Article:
Hitoshi Nishimura Shell

How I align our research strategy with our future energy transition ambitions

Ed shares how he works to develop the catalyst solutions needed for a net-zero carbon future.

By Ed Ganja, GM Refining Catalyst Technology on Jun 7, 2021

Ed Ganja is based in Houston, Texas, where his role at Shell Catalysts & Technologies is General Manager – Refining Catalyst Technology. He is transitioning to a new role of VP Catalyst and Analytical Technology.

Ed joined Shell in 1990, where he worked in a variety of technology, manufacturing/operations and technical support roles before moving into catalyst R&D management in 2006. Today, Ed’s global team is responsible for the invention-to-deployment of new and innovative refining catalyst solutions.

For the first of our “How I Make Every Molecule Matter” interview series, Ed shares a behind-the-scenes look at how he works with a team of researchers to invent the catalyst solutions needed for both core refining applications and for a net-zero carbon future.

1. Could you tell us about your role and how it aligns with future energy transition ambitions?

My role is to make sure that I am a good steward of business objectives and the funding Shell provides for our applied catalyst research programs across the globe. Aligning our R&D strategy with our business strategy assures our innovations are focused on meeting the needs of the global marketplace.

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We are proactively transitioning our technology programs to meet the energy transition needs of the future. As we’re moving into the energy transition, we are trying to position and pivot the catalyst work we’ve been doing for our core technologies to understand where the synergies are in newer energy transition applications. I work across the organisation to ensure that we are aligned on working on the right business value opportunities for the global marketplace.

2. How do you work across teams to incorporate business strategy into applied research?

Our goals and objectives are focused on managing a diverse set of technical programs through our technology funnel from invention to deployment. We aspire to provide differentiated customised technology solutions aligned with our customers’ refining economics and value opportunities. Our commercial solutions continue to reduce energy consumption as well as greenhouse gases. With the energy transition, the view is now bolder on the solutions needed for the future. This is also what Make Every Molecule Matter is all about.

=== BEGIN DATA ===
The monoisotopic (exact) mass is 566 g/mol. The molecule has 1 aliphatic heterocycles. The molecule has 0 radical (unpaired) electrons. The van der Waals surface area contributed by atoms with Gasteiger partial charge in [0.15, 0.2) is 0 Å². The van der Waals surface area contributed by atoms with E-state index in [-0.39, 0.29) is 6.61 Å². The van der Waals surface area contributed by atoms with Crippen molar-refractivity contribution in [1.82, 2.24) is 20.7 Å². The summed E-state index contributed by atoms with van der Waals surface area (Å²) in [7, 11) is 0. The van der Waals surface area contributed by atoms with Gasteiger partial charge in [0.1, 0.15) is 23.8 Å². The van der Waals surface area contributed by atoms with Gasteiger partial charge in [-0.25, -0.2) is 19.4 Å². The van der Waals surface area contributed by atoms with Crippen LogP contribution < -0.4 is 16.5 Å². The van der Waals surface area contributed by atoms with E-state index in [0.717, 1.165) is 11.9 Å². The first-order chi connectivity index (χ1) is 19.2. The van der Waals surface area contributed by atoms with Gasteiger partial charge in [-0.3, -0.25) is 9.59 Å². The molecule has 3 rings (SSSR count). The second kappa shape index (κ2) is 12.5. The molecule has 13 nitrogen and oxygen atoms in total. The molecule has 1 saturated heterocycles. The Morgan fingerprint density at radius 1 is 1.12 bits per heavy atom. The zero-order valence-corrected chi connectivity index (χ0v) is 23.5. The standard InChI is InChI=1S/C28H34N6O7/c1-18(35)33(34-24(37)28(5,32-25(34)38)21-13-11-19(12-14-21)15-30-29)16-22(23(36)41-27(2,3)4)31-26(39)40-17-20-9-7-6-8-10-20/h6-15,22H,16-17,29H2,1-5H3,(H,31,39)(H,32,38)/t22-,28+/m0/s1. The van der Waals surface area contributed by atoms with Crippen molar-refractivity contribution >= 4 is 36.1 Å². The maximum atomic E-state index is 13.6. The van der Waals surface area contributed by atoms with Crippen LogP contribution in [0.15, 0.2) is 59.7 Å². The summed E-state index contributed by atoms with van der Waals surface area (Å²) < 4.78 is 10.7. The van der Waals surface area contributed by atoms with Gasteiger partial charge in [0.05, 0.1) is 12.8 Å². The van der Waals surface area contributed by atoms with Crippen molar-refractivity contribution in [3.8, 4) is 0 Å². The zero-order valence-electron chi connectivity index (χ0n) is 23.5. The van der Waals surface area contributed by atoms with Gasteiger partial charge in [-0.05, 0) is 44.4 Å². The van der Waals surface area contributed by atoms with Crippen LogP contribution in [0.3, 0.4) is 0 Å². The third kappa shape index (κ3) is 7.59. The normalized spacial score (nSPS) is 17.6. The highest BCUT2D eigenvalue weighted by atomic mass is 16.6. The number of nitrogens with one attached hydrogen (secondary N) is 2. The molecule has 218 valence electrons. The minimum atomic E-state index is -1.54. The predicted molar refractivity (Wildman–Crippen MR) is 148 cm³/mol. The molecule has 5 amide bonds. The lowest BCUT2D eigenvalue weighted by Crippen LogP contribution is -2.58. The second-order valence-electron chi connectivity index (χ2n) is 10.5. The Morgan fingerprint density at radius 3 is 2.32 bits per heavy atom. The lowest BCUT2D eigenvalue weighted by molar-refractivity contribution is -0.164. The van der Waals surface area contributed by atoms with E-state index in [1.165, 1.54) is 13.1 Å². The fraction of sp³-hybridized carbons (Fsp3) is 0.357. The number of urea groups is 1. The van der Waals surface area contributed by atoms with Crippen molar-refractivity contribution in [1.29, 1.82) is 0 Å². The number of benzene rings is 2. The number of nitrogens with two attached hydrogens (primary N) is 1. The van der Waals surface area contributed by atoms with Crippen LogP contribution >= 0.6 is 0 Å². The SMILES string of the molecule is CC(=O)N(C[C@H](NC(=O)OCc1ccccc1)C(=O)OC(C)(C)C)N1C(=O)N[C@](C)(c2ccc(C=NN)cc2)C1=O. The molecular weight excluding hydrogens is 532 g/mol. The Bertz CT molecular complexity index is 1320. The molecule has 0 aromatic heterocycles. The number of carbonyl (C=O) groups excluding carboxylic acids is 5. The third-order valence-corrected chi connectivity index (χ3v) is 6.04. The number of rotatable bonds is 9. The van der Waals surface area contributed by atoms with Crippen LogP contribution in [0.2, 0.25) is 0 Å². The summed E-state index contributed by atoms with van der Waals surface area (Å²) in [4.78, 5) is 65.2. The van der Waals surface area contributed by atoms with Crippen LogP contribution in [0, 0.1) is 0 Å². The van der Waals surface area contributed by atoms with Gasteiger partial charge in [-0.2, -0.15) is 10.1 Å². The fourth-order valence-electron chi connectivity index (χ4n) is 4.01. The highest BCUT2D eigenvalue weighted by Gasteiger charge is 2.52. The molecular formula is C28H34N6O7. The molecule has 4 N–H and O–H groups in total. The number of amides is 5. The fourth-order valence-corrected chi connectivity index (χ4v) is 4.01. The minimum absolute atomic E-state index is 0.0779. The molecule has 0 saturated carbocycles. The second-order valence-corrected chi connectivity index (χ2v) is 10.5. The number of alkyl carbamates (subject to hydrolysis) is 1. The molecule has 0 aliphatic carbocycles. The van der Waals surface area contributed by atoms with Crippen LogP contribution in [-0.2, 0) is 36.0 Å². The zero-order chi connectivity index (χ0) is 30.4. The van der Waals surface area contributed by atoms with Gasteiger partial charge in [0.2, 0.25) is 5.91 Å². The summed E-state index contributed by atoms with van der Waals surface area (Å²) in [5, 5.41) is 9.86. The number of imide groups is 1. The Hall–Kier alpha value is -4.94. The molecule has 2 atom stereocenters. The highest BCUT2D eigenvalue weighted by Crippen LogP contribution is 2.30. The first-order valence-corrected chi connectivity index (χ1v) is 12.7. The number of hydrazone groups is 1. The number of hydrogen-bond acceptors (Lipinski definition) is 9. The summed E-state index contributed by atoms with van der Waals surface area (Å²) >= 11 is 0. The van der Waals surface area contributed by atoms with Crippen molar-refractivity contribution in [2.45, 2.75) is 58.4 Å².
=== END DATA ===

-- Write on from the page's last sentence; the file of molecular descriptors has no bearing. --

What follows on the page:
We leverage our global integrated project teams and our R&D toolkit to ensure we are conducting our innovation work efficiently and effectively. Our toolkit includes world-class capability in the areas of enhanced experimentation, catalyst characterisation, reactor application testing, catalyst synthesis, modelling and digitalisation.

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Our state-of-the-art capability combined with the diversity, technical expertise and competencies of our scientists, engineers and support staff are key enablers in reaching our future technology aspirations. As a result, we can offer differentiated and innovative technology solutions by understanding our customers’ key value drivers.

We work with our business, commercial and marketing teams to understand where the future business strategy is trying to go and how to adapt our technology strategy to meet the needs of customers around the globe.

Adapting our product portfolio to successfully meet customer needs is an important aspect of customised solution deployment. Customer centricity is key to understand the primary economic value drivers. We gain clarity in understanding our customer’s value proposition and integrate these value drivers into our program objectives to ensure we innovate differentiated solutions. Understanding these commercial and global impacts are key to Make Every Molecule Matter and winning in the energy transition.

3. How did researchers adapt to safety measures throughout the pandemic?